Legislature(2001 - 2002)
04/24/2002 03:25 PM L&C
* first hearing in first committee of referral
= bill was previously heard/scheduled
= bill was previously heard/scheduled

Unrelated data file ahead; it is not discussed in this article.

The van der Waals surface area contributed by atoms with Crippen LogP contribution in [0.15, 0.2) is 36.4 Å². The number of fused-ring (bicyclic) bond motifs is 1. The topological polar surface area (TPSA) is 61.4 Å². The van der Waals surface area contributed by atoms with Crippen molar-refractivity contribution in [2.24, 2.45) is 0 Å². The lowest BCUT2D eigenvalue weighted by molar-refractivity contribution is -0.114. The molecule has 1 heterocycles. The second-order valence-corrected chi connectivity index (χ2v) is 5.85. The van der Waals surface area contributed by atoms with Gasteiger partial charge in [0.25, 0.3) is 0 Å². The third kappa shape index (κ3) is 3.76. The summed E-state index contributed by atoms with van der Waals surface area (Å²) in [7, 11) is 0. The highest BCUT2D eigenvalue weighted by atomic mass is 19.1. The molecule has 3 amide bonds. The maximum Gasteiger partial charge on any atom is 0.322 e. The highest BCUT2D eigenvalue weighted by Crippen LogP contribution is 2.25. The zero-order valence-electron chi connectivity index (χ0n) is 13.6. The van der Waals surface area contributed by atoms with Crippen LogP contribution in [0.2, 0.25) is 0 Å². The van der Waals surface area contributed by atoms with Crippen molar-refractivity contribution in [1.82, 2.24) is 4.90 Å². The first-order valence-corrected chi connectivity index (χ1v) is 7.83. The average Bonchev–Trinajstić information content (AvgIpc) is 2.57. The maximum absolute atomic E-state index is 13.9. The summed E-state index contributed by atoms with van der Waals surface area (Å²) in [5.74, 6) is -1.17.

HB 448 - TELEMARKETERS PHONE LISTS/REGISTRATION Number 0105 CHAIR MURKOWSKI announced that the first order of business would be HOUSE BILL NO. 448, "An Act relating to establishing a data base of residential telephone customers who do not wish to receive telephone solicitations, providing that the data base be compiled at no cost to the customers, requiring telephone solicitors to purchase the data base, and requiring paid solicitors to register; and providing for an effective date." [Before the committee was the proposed committee substitute (CS) for HB 448, version 22-LS1407\L, Craver, 4/8/02, which was adopted as a work draft on 4/8/02.] Number 0127 REPRESENTATIVE CRAWFORD, moved to adopt the proposed committee substitute (CS) for HB 448, Version 22-LS1407\B, Craver, 4/23/02, as a work draft. There being no objection, Version B was before the committee. REPRESENTATIVE CRAWFORD, speaking as the sponsor, noted that in Version B, the effective date has been changed to July 1, 2003. In addition, a few technical changes have been made in an effort to clarify who is exempted; currently there are two groups: those exempt because they are a charitable organization and those paid solicitors and telemarketers who have to pay for the "do-not-call" list. Number 0251 CODY RICE, Intern to Representative Joe Hayes, Alaska State Legislature, assisted Representative Crawford with the explanation of the changes made in Version B. He pointed out that Version B contains "a ceiling for the annual cost of the list" to those participating in telephonic solicitation. He also noted that those who are currently exempt will remain so under Version B. He mentioned that there is a new fiscal note, and that the Regulatory Commission of Alaska (RCA) will no longer have to set "the reasonable rate" for individual local exchange carriers regarding the do-not-call list. He opined that this will save money and be an offset to the fiscal note. CHAIR MURKOWSKI asked whether any changes have been made that will clarify that charitable organizations will be fully exempt. MR. RICE said yes, and noted that subsection (e) in Section 11 clarifies this point. In response to another question, he remarked that nothing has changed with regard to political solicitations - they remain exempt. Number 0512 WILL ABBOTT, Commissioner, Regulatory Commission of Alaska (RCA), testifying via teleconference in response to a question, confirmed that the RCA does anticipate a cost savings via Version B. He added: We would ordinarily include whatever they charge for the "black-dot" now - it'd be included in their tariff - and then we don't have to do that any more. It's not a huge saving to us - ... we can probably say that there's about a $1,000 in there - but one of the things I think we also have to recognize is that it also comes out of our regulatory cost charge. So it's not general fund. Number 0563 CLYDE (ED) SNIFFEN, JR., Assistant Attorney General, Fair Business Practices Section, Civil Division (Anchorage), Department of Law (DOL), testified via teleconference and said that after working with the sponsor and resolving DOL's one area of concern with HB 448, DOL is now in support of the legislation. CHAIR MURKOWSKI asked Mr. Sniffen if he is familiar with the fiscal note. MR. SNIFFEN said that he was aware of the numbers contained therein and had some knowledge of how they were arrived at. He ventured that there is a one-time cost of about $24,000 that was allocated for regulation development, and an annual amount of $4,700 for personnel costs related to the third-party administrator who will establish the do-not-call registry and sell the list to telemarketers. He relayed that the interplay between that administrator and his office will require just a little bit of DOL's time. CHAIR MURKOWSKI observed that most of the fiscal note will be used for drafting regulations, and asked whether the amount listed is a reasonable figure for that task. MR. SNIFFEN said that according to his understanding, quite a bit of time goes into drafting regulations: "you have to put them out for notice, you have to have a ... public hearing on the regulations, review comments, [and then] have them reissued." He explained that there is actually someone in [DOL] who is familiar with the regulation-making process and thus provided the estimation on the costs to create these regulations. REPRESENTATIVE CRAWFORD remarked that other states "that do this" generate a positive cash flow. Additionally, he surmised, prosecution of those who violate the proposed statute will also result in revenue, which should offset the fiscal note. MR. SNIFFEN agreed that could be the case since "this bill does contain very good provisions that requires telephonic sellers to identify themselves and provide more information to callers that would help our department to find them if we do need to engage in enforcement or prosecution." However, he noted, he is not sure that the possibility of potential future revenue could accurately be reflected in the fiscal note. REPRESENTATIVE HAYES asked why, given the possibility of generating future revenues, HB 448 did not have an indeterminate fiscal note. MR. SNIFFEN pointed out that notwithstanding any future revenue, the costs related to creating the regulations will still exist. He indicated that perhaps the cost associated with the third- party administrator may be offset somewhat in the future revenues, but such is still not something that can be quantified at this time. He surmised that submitting an indeterminate fiscal note will not improve [the bill's chances] any more than the minimal fiscal note that was submitted. Number 0914 JAMES ROWE, Executive Director, Alaska Telephone Association (ATA), testified via teleconference and said that although ATA is not in support of HB 448, it is no longer averse to the bill in its current version. He said that the local telephone companies that he represents have agreed to advertise via both advertising methods, although there is a small cost. He then referred to page 3, line 3, [paragraph] (5), which says, "any other matter relating to the data base that the attorney general considers desirable", and remarked that although he can appreciate why [DOL] favors this language, he wants legislators to keep in mind that ATA would prefer that no additional costs be placed on the local telephone industry due to the development of regulations. He suggested that [removal of the aforementioned provision] would make ATA comfortable in supporting HB 448. CHAIR MURKOWSKI, after acknowledging that the aforementioned language does appear to be "pretty open-ended", relayed her belief that it did not appear necessary to allow the attorney general that extra latitude unless "it's just so uncertain; we don't know what to anticipate at this point." REPRESENTATIVE CRAWFORD said that the only reason that language is in the bill is because the attorney general's office has indicated to him that it is a necessary component of the legislation. CHAIR MURKOWSKI asked Mr. Sniffen what DOL envisions "might come under" [paragraph] (5) on page 3. MR. SNIFFEN said: I don't know that we have any specific matter of concern, which is probably why the language is as vague as it is. Because you never really know, until you actually sit down and start thinking through these kinds of regulations, what you might have to do to implement the purpose and intent of the bill. And we would have no objection to changing that language to something along the lines of ... "any other matter that the attorney general feels necessary to implement the purpose of this statute", or something along those lines. It certainly isn't our intention to create anything that would impose an additional cost on the local telephone companies. I think one of the purposes of the bill is to actually take that cost away and pass it on to the telephonic sellers. So, with that, if there's some proposed language that would make the telephone folks happy that we could put in and that would still give us some flexibility to implement regulations that aren't specified in ... [paragraphs] (1)-(4) -- if we were limited to drafting regulations just on those items, I think we might not have the authority to accomplish some other things that might be necessary to implement this. CHAIR MURKOWSKI remarked that what [the committee] would attempt to do is contain any additional cost that might be imposed on the existing telephone companies; therefore, leaving the language as is [is not acceptable]. Number 1262 MARIE DARLIN, AARP, said simply that [AARP] is in support of HB 448. CHAIR MURKOWSKI closed the public testimony on HB 448. She asked Representative Crawford to share his thoughts on how best to address the concerns raised regarding the [paragraph] (5). REPRESENTATIVE CRAWFORD suggested adding language that says, "any other matter relating to the data base that the attorney general considers desirable that does not add to the cost to local telephone exchanges". CHAIR MURKOWSKI predicted that such language might be [problematic] if, for example, the additional cost were "a penny." She suggested that it would be better to insert language that recognizes the committee's wish to limit the cost to the local exchange carriers. REPRESENTATIVE CRAWFORD said he would be in favor of such language. MR. SNIFFEN agreed. Number 1407 CHAIR MURKOWSKI made a motion to adopt Conceptual Amendment 1, on page 3, at the end of line 4, after the word "desirable" insert "recognizing the intent to minimize cost to local exchange carriers". There being no objection, Conceptual Amendment 1 was adopted. REPRESENTATIVE MEYER mentioned that perhaps "politicians and pollsters" should not be excluded from the provisions of HB 448. REPRESENTATIVE CRAWFORD pointed out that such an exclusion is required by "the constitution." He then referred to page 2, lines [13-14], which read, "The fee for a data base may not exceed $750". He said: What we intended that fee to be was no more than once per year, but if we put "annual" in there, that would lead people to believe that they had to repurchase it every year even if they didn't intend to do a telephone solicitation in the next year. I don't know exactly how to word that better. Our intention was ... that they would only have to pay that fee once per year. CHAIR MURKOWSKI opined, then, that language saying, "may not exceed $750 annually" would be sufficient to satisfy the sponsor's intent. She remarked, however, that she thought she just heard Representative Crawford say that "you only pay that $750 fee when you purchase ... that data base list." "You don't have to do it on an annual basis, do you?" she asked. REPRESENTATIVE CRAWFORD replied, "If you were to do another telephone solicitation campaign the next year, you would have to buy that list once again." CHAIR MURKOWSKI observed, "At a price not to exceed $750." REPRESENTATIVE CRAWFORD agreed. CHAIR MURKOWSKI reiterated, then, that it would be appropriate to say, "may not exceed $750 annually". Number 1609 REPRESENTATIVE ROKEBERG referred to page 2, line 28, [paragraph] (2), which read, "the frequency with which the data base is updated". He said that he finds that language to be problematic because although there [will be] a toll free number that a solicitor can use to add himself/herself to the data base, the frequency with which that data base is updated will be determined by [DOL]. For example, "if you put an annual $750 amount, and there was a requirement for an update, then you couldn't charge for the update" if it was within that one-year period. REPRESENTATIVE CRAWFORD explained that although he had asked the drafter to [resolve] that issue, it had not yet been done; rather than leave it up to DOL to determine the frequency of the update, the goal was to simply have the update done once annually. He suggested amending HB 448 to that affect. CHAIR MURKOWSKI indicated agreement with doing so. REPRESENTATIVE ROKEBERG argued, however, that "it might be as much as a year almost before they could get 'black-dotted' if they were a newcomer - if you didn't have an update - ... [but] if you had updates that could be purchased periodically ...." He remarked, though, that perhaps that isn't what the committee really wants to do after all. REPRESENTATIVE CRAWFORD said, "We didn't want to do that; we wanted to do it quarterly." REPRESENTATIVE ROKEBERG asked whether there have been any discussions yet with "any of these potential third-party contractors and how they would do this." REPRESENTATIVE CRAWFORD said, "We've had numerous discussions with third-party contractors and with the attorney general's office." Number 1769 MR. RICE said that according to the third-party providers with whom he has had discussions, under federal regulations local exchange carriers are required to show "that they can serve phone numbers." As the population is increasing, he added, "the numbers that are used are being used up" and have to be recycled; those numbers are turned over to the Federal Trade Commission (FTC) on a quarterly basis, and that's how they accomplish this. CHAIR MURKOWSKI asked why, then, would the committee want the data base updated annually. Why not quarterly, she asked. MR. RICE said, "That would be a compromise; I think that would help ease tension." CHAIR MURKOWSKI asked Mr. Rice how he would address Representative Rokeberg's concern. To illustrate, she posed the following scenario: "The announcements go out in the mail the first of the year, I don't move to Anchorage until March, I want to ... be black-dotted, but I wouldn't be able to be black- dotted until January of the following year." MR. RICE said that with the exception of Anchorage and Fairbanks, that's how it works in most of Alaska: in most of Alaska, "all they have is a black dot next to your name in the phone book and you don't get in 'til the next phone book comes out." Therefore, he pointed out, the changes made by HB 448 would not be that far off from current practice. REPRESENTATIVE ROKEBERG asked, "Why have the technology then?" He also asked, "Why do it if we're not going to utilize it?" REPRESENTATIVE CRAWFORD said, "The idea was to keep the cost down; we would have much preferred to update it quarterly, but there seems to be some trepidation amongst the people in the department that they don't know if we could do it for the cost that we've set forth here." He added that he did not want the costs to go too high, but since no one knew how high the cost would go for such as small state, the goal was to leave as much leeway as possible in the current language. CHAIR MURKOWSKI suggested that with that in mind, perhaps it would be best to leave the language in [paragraph] (2) as is so that the frequency would be determined via regulations rather than statute. She predicted that as long as the $750 cap was stated in statute, it would be alright to allow the department to determine, via regulations, the frequency of the updates. Number 1999 REPRESENTATIVE ROKEBERG pointed out, however, that although he can appreciate the need for the aforementioned cap - in order to maintain a reasonable cost - [solicitors] should pay for more frequent updates; unfortunately, the cap would preclude such. CHAIR MURKOWSKI conceded that point. REPRESENTATIVE CRAWFORD relayed that according to his research, the highest cost thus far in the nation is $800. MR. RICE explained that different states use different time periods for updates. For example, some states update daily, most states update quarterly, and some states do it less frequently still. He pointed out that solicitors will only be required to purchase the list upon registration, which is required annually. CHAIR MURKOWSKI surmised, then, that in essence it merely becomes an annual fee. REPRESENTATIVE ROKEBERG suggested that by not requiring solicitors to receive the updates, it defeats the purpose. He predicted that this will be problematic. MR. RICE opined that telemarketers do not really want to contact people who have no interest [in the products offered] and, thus, it will be in their own best interest to get updates whenever possible. He said he doubts that the data base will change significantly over the course of the year, perhaps only as little as 5-7 percent. REPRESENTATIVE HALCRO suggested that instead of having an annual fee, they could simply institute a requirement that solicitors receive and pay for the list quarterly for $175 per quarter. By doing so, the state would still be receiving income for the service, and solicitors that stop doing business during the year would not have to get any further quarterly updates. REPRESENTATIVE CRAWFORD said that option had been discussed but not chosen. CHAIR MURKOWSKI asked what a solicitor receives for paying the annual fee. She surmised that the fee would cover the costs of creating and maintaining the data base, and asked whether it would be reasonable to assess additional costs for updated lists. REPRESENTATIVE CRAWFORD said he thought that there would be an annual cap of $750 and that solicitors ought to be able to get as many updates as they wanted. REPRESENTATIVE ROKEBERG surmised, then, that by allowing the attorney general to set the frequency of the updates, the "as yet unknown costs" of creating, maintaining, and updating the lists could be taken into consideration when determining the frequency; in this way both the original list and any forthcoming updates would not exceed a cost of $750. He said that he could envision that there would be different costs associated with different telephone exchanges. REPRESENTATIVE CRAWFORD agreed. CHAIR MURKOWSKI paraphrased Representative Rokeberg and indicated agreement. [Tape ends early; no testimony is missing.] TAPE 02-64, SIDE B Number 2341 CHAIR MURKOWSKI again suggested leaving [paragraph] (2) as is and changing line 14 [page 2] to read, "may not exceed $750 annually". REPRESENTATIVE CRAWFORD reiterated that his goal is to keep the costs down. He predicted that after the startup costs are taken care of it will be inexpensive to maintain [and update] the list. Number 2270 CHAIR MURKOWSKI made a motion to adopt Amendment 2, line 14, page 2, add "annually" after "$750". There being no objection, Amendment 2 was adopted. Number 2221 REPRESENTATIVE ROKEBERG made a motion to adopt Conceptual Amendment 3, line 14, page 2, after "data base" insert "and updating". There being no objection, Conceptual Amendment 3 was adopted. Number 2195 REPRESENTATIVE ROKEBERG made a motion to, on page 2, line 14, increase the fee from $750 to $1,000. Number 2189 CHAIR MURKOWSKI objected. REPRESENTATIVE HAYES, turning again to the issue of the fiscal note, said he questions the House Finance Committee referral for HB 448 in light of the potential revenue that the bill could generate. REPRESENTATIVE ROKEBERG explained that bills with any form of fiscal note, whether positive or negative, get referred to the House Finance Committee. Number 2120 CHRYSTAL SMITH, Special Assistant, Office of the Attorney General, Department of Law (DOL), pointed out that the current version of HB 448 does not have any provision for "any of this money to back to the department." This bill is drafted so that the money goes to the administrator and not to the state coffers, she added. She said that if it is the committee's intention to have any of the aforementioned revenue come back to the state, HB 448 needs to be amended to reflect that intention. In response to questions, she relayed that the sponsor's staff has been attempting to get the third-party administrators to provide some form of cost model. REPRESENTATIVE CRAWFORD explained that originally, the funds were to come back to the attorney general's office, which would then pay the third-party administrator. The bill, however, has since changed, and now any funds generated will be going directly to the administrator. He said that it was his intention to make "this a self-supporting program." He also remarked that although his desire is to satisfy everyone's concerns, that may not be possible and still have a viable piece of legislation. REPRESENTATIVE ROKEBERG suggested that language could be added to require the third-party administrator to reimburse [DOL] for the cost of administering the program, adding that in doing so, it might also be a good idea to increase the fee to $1,000. CHAIR MURKOWSKI remarked that by requiring the third-party administrator to reimburse the state, the fiscal note could be eliminated. REPRESENTATIVE CRAWFORD agreed on that point, but remarked that raising the fee to $1,000 might result in fewer solicitors. He said he would prefer to keep the cost down if at all possible. CHAIR MURKOWSKI mentioned that having fewer solicitors would not necessarily be a bad thing. She said she agrees with Representative Rokeberg about adding a provision that requires the state to be reimbursed for any costs incurred for this program. REPRESENTATIVE CRAWFORD said that he had intended for the state to be reimbursed; he had not realized that that provision had been removed during the process of changing the bill in attempts to suit all parties. CHAIR MURKOWSKI recommended that the committee adopt a conceptual amendment that would ensure that the state is reimbursed. Number 1840 REPRESENTATIVE ROKEBERG made a motion to adopt Conceptual Amendment 4, "that the state be reimbursed for the costs of the administration of this program." CHAIR MURKOWSKI called an at-ease from 4:20 p.m. to 4:30 p.m. REPRESENTATIVE CRAWFORD said that Ms. Smith has relayed to him that "there is a way to do this through statutory program receipts - that is like getting a fishing license - that it could be done." He expressed concern that time is running out for passage of this legislation. REPRESENTATIVE HALCRO surmised that there is still time. Number 1720 CHAIR MURKOWSKI noted that there were no objections to Conceptual Amendment 4. Therefore, Conceptual Amendment 4 was adopted. REPRESENTATIVE ROKEBERG relayed his concern that in setting up a data base listing one group of people, then, simultaneously, a data base is also being created that lists all others - "a negative list" so to speak. He asked the sponsor to keep this in mind as the bill continues to move through the process. REPRESENTATIVE HAYES asked Mr. Sniffen whether Conceptual Amendment 4 will result in a zero fiscal note. MR. SNIFFEN said that assuming the state can find a third-party administrator willing to take on this project knowing that it will have to reimburse the state for costs, then, yes, it should result in a zero fiscal note. Number 1636 REPRESENTATIVE HAYES moved to report CSHB 448, Version 22- LS1407\B, Craver, 4/23/02, as amended, out of committee with individual recommendations and the accompanying fiscal note. There being no objection, CSHB 448(L&C) was reported from the House Labor and Commerce Standing Committee.